- Overview of Exercise and Fibromyalgia
- What Does the Research Literature Say About Exercise for Persons with Fibromyalgia?
- Developing Your Exercise Program
- Stretching (Flexibility)
- Aerobic Exercise
- Strength Exercise
- Is it Valuable to Find an Exercise Trainer Who is Familiar with Fibromyalgia?
Fibromyalgia (FM), or fibromyalgia syndrome (FMS), as it is sometimes called, is a complex condition that causes persistent pain in muscles, ligaments, tendons, and joints. In addition to chronic widespread pain (experienced primarily as muscle aching or stiffness by 100% of individuals with FM), this syndrome may cause other symptoms, most often fatigue (reported by approximately 90% of people with FM), disturbed sleep, and headaches. Symptoms can be made worse or triggered by anxiety, cold or drafty environments, depression, hormonal changes before menstrual periods or during menopause, physical overexertion, stress, and weather changes.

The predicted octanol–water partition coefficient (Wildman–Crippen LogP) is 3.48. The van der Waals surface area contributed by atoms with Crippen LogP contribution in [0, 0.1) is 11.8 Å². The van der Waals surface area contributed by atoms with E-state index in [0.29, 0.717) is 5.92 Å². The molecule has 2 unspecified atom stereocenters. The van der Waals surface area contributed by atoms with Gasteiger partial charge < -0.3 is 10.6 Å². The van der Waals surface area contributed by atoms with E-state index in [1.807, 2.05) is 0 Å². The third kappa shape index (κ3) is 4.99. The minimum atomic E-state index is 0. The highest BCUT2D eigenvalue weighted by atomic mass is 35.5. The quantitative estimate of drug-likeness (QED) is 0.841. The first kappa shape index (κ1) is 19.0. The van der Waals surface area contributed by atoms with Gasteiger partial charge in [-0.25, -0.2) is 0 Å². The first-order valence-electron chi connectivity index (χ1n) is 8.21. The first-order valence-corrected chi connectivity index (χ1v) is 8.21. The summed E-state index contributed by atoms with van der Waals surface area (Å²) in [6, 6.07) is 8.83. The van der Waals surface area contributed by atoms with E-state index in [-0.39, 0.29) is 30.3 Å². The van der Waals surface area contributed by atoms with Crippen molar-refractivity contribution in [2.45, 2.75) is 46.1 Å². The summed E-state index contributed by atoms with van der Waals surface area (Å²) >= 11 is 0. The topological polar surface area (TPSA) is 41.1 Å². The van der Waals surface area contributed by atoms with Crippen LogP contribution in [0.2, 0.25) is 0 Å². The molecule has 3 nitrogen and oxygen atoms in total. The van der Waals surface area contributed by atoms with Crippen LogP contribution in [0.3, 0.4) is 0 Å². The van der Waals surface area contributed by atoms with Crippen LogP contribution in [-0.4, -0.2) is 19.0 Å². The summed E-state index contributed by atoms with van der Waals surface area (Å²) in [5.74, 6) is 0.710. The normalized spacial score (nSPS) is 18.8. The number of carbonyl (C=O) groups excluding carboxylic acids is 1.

According to a 1990 definition of the American College of Rheumatologists (ACR Link), a diagnosis of fibromyalgia includes:
- Widespread pain in all four quadrants for at least 3 months. This includes some axial (cervical spine, anterior chest, thoracic spine, or low back) pain.
- In addition, patients report abnormal pain sensitivity in at least 11 out of 18 possible tender points.
FM can exist by itself, but is usually accompanied by a primary or secondary chronic medical condition such as rheumatoid arthritis, hypothyroidism, and, most particularly, chronic fatigue syndrome. However, these other medical conditions are not the source of the widespread pain. Stress or lack of sleep can further increase the severity of FM symptoms. Recent research has strongly suggested the involvement of the central nervous system in the development of fibromyalgia, along with a suspected genetic predisposition.